John Rensenbrink was working in the fields of his family’s farm in northern Minnesota when his mother told him that America had dropped atomic bombs on the Japanese cities of Hiroshima and Nagasaki. The year was 1945, and Rensenbrink was 17 years old.
“I felt that something had turned. Something so awesome and so unbelievably shattering: human beings unable to control their own love for destruction,” he recalled.
Now 91 years old, Rensenbrink has been an author, a farmer and a candidate for the U.S. Senate, but he is perhaps best known as the co-founder of the Maine and United States Green Party. Bowdoin is where he found his passion as a professor of political philosophy. After briefly teaching at Williams College from 1957 to 1961, Rensenbrink headed north toward Brunswick and has lived in Maine ever since.
Today, sitting at a sturdy wooden table in his dining room near the town line of Topsham and Brunswick, Rensenbrink thinks about his granddaughter. A star on her high school basketball team, she is about the same age Rensenbrink was at that moment when the world changed forever. Now, Rensenbrink wonders what the world might look like when she is 91 and what battles her generation will face in the meantime.
“I weep thinking about it … But I know we have to help other people by making them feel the presence of love. We live in a depressing time, and it is [easy] for people to quit. But as FDR would often respond to those immense problems: when you run out of rope, tie a knot, and hang on.”
Rensenbrink ran for U.S. Senate in Maine in 1996, coming in third behind Maine’s current senator, Susan Collins, who was then a relative newcomer to Maine politics. He was a candidate for the Maine Green Party, a party he founded in the late 1980s after Jesse Jackson was excluded from the 1984 Maine caucus by the Maine Democratic Party. It was the first Green Party in the United States and paved the way for the founding of a national Green Party a few years later.
In the next two decades, the Green Party’s political capital grew, and Rensenbrink was suddenly advising Ralph Nader’s campaign for president and receiving millions of votes. But Rensenbrink’s goal was not to tear down the whole system.
“I didn’t even realize that I was somebody on the left. I was just a lanky farm boy from Minnesota who was drinking it all in and realizing a lot of hypocrisy, a lot of people not living up to what they said they were for,” Rensenbrink said. “I felt gradually over the years, the goals and ideals of the founding fathers and the republic were betrayed again and again. And I still think that’s true. You’ve got a [political system] that gets worse and worse.”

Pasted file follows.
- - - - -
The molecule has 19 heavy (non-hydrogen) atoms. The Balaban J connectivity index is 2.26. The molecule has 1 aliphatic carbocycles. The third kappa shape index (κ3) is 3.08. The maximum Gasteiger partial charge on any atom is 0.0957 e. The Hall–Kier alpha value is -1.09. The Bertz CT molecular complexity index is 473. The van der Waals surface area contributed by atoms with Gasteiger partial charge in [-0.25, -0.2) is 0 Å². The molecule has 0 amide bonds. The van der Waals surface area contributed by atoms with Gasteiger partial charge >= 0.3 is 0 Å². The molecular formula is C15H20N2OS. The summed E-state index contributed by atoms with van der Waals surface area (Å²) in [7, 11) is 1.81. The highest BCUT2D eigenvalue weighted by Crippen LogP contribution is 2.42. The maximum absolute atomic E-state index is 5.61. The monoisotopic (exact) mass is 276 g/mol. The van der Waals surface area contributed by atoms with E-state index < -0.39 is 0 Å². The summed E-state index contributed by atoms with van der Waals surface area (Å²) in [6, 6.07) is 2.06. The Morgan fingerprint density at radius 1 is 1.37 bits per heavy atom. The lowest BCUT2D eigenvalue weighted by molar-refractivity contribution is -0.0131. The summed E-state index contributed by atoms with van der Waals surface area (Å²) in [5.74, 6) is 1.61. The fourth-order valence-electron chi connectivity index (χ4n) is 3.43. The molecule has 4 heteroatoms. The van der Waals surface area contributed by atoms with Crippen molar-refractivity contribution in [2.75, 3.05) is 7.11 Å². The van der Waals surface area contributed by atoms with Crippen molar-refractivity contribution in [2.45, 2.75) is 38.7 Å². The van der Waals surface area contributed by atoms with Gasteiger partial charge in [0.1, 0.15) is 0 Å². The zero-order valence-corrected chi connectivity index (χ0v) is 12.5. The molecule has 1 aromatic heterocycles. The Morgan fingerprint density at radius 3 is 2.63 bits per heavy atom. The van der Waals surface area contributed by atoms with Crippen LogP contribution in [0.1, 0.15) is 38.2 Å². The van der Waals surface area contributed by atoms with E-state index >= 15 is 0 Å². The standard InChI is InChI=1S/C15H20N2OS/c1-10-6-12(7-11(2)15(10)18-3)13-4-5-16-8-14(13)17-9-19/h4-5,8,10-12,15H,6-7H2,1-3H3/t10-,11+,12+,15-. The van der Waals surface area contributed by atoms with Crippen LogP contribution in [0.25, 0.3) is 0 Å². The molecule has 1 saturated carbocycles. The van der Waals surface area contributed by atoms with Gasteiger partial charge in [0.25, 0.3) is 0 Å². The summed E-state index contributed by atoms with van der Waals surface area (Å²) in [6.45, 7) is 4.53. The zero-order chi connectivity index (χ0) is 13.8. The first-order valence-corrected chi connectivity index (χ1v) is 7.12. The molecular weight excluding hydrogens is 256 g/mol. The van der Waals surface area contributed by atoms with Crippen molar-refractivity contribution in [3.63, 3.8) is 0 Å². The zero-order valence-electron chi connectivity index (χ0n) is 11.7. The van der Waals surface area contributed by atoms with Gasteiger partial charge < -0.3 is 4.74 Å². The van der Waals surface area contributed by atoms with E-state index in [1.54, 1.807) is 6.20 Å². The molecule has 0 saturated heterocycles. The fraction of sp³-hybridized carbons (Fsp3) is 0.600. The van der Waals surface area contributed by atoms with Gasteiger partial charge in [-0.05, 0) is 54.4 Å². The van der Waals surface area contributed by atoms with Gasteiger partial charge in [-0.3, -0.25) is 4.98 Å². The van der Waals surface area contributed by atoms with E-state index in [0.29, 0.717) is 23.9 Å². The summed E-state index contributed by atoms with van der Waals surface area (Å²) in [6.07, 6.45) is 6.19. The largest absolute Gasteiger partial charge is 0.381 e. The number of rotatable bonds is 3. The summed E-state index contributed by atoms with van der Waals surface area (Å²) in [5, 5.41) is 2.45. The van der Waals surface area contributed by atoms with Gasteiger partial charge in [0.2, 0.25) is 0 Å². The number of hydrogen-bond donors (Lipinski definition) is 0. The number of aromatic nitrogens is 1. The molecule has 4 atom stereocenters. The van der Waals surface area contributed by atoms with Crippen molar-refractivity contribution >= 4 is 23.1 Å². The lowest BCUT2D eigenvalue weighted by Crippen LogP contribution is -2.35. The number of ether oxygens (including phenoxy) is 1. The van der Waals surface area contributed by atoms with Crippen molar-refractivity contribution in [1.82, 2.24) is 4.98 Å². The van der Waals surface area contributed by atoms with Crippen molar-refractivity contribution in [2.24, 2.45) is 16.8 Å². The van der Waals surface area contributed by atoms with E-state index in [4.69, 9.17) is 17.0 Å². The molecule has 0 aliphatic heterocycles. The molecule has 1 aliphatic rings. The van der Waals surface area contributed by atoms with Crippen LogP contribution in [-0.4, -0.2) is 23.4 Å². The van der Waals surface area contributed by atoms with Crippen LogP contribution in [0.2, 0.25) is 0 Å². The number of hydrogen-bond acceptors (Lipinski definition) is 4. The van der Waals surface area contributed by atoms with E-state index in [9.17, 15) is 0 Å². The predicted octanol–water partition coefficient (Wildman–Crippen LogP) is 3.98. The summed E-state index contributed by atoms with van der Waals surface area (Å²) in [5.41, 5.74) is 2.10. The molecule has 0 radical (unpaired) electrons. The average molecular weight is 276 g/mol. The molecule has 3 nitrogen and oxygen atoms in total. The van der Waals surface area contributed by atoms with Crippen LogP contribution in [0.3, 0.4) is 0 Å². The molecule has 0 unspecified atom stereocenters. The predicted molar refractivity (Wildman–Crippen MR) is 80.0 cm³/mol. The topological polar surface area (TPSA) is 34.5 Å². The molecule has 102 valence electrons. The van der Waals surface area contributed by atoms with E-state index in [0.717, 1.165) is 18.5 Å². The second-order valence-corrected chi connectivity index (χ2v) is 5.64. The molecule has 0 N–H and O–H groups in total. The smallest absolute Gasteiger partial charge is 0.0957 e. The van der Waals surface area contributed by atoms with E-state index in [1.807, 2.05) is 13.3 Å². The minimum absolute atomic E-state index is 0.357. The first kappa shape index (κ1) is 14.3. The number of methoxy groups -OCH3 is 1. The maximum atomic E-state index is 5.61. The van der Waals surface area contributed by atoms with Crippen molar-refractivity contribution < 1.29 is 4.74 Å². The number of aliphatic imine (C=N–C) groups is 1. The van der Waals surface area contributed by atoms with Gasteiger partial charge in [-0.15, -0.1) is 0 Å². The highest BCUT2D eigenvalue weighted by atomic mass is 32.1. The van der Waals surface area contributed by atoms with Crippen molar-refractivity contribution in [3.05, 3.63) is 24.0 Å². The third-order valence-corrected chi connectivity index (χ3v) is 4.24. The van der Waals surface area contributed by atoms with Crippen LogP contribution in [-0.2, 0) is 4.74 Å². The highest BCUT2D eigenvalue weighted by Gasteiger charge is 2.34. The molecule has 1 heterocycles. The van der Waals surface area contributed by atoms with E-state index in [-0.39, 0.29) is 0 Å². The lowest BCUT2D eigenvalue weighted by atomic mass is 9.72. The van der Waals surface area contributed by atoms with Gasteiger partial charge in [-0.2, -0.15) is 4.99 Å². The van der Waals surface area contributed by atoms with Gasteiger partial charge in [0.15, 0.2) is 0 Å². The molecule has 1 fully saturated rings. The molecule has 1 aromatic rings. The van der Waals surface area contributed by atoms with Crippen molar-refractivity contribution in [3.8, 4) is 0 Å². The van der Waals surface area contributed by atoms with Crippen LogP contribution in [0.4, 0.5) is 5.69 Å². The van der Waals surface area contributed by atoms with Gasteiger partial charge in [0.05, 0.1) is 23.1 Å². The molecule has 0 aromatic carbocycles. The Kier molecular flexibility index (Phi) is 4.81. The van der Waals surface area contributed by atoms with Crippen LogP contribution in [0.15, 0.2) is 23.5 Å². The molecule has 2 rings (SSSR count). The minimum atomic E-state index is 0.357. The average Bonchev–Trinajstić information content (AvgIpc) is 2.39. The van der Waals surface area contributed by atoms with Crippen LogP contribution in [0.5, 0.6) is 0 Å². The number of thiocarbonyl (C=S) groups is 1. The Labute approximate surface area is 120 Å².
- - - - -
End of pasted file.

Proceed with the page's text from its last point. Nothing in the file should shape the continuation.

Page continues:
Rensenbrink was outspoken about political issues throughout his academic career. When teaching at Williams, he was denied tenure because of his political leaning. When he inquired further about why he was not welcome back, the president of the college told him it was because he “wouldn’t run in harness.”
After Williams, Rensenbrink brought his radical ideas with him to Bowdoin. He remembers fondly the series of student and faculty strikes at Bowdoin in protest of the Vietnam War and said that while Bowdoin has never had the most radical student body, he was able to find students that were energized and demanding of change.
“During the ’60s and ’70s the student body broke down into three different segments: those who were solidly with the establishment, those who were anti-establishment and were more progressive and then the many in between,” he said. “And so the third that was really hooked on progressive ideas and values and [were] committed to shaking things up. They liked me.”
In the 20 years since he left the College, Rensenbrink has noticed that Bowdoin students seem to be less engaged with the politics of their time. While encouraged by the post-Trump increase in student activism, Rensenbrink implores current Bowdoin students to heed the lessons of history, especially as the lines between right and wrong grow clearer every day.
“Where do you stand? You should ask every Bowdoin professor [and] every Bowdoin student that question. Because it’s getting clearer and clearer as to what the basic dichotomy is,” he said. “That [question] is something that is missing from the campus, and is a question we should also be asking President [Clayton Rose].”
Still a member of the Maine Green Party today, Rensenbrink acknowledges the limits of third-party electoral politics but remains committed to the causes he has fought for his entire life. He is more convinced than ever before that justice and kindness will ultimately prevail.
“There are rebellions going on all around us, and when you begin to glean how the American people are rejecting the neoliberal establishment and rejecting Trump, then there is a completely different picture before your eyes.”